Researcher have given parents another reason to get their children vaccinated against Human papillomavirus (HPV). A team of scientists from the U.S. and Europe are reporting that the HPV vaccine may be effective in reducing the incidence of oropharyngeal carcinoma — which are cancers at the base of the tongue and tonsils that are commonly associated with high risk HPV infection.
Published in the Oct. 28, 2015, online edition of Oral Oncology, the team says two available prophylactic HPV vaccines have demonstrated high efficacy in preventing anogenital HPV infection and consequent development of anal and cervical pre-cancers. However, due to a long latency period, the impact of vaccination on actual HPV-related cancer rates will not be determined for many years; it may take several decades after an HPV infection for cancer to develop.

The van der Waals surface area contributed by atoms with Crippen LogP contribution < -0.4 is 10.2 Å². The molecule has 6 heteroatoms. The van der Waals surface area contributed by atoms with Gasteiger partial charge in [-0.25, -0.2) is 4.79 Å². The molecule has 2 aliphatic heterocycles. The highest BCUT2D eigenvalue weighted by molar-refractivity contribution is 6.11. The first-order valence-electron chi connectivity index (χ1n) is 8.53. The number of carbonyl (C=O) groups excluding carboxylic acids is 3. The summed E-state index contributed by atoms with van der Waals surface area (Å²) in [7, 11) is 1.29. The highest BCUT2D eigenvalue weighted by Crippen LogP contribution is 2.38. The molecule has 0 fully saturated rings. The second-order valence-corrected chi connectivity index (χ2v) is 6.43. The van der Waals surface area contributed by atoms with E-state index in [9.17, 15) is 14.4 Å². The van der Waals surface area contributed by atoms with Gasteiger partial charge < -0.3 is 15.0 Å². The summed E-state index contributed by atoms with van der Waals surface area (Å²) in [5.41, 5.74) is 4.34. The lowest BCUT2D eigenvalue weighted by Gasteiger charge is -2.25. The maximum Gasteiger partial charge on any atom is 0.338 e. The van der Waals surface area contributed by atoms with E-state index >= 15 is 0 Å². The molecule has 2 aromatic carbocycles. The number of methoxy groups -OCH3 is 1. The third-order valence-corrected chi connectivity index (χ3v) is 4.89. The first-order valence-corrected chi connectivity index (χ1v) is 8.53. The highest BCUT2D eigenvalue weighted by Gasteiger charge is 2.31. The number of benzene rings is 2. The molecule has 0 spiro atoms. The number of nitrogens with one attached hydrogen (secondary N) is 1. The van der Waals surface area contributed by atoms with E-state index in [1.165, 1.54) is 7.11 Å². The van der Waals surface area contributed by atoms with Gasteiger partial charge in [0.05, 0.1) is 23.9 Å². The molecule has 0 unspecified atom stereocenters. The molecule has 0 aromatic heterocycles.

Nevertheless, the researchers find their evidence encouraging.
According to the CDC, an estimated 33,200 HPV-associated cancers occur in the U.S. each year — the majority among women.
Cervical cancer is the most common HPV-associated cancer among women, and oropharyngeal cancers are the most common among men. In general, HPV is thought to be responsible for more than 90% of anal and cervical cancers, about 70% of cancers of the oropharynx as well as vaginal and vulvar cancers.
The CDC recommends that all children, boys and girls, who are 11 or 12 years old should get the three dose series of HPV vaccine. Young women can get HPV vaccine through age 26, and young men can get vaccinated through age 21. If you have any questions about the vaccine, THE SCIENCE OF SMILES recommends that speak with your child’s primary care physician.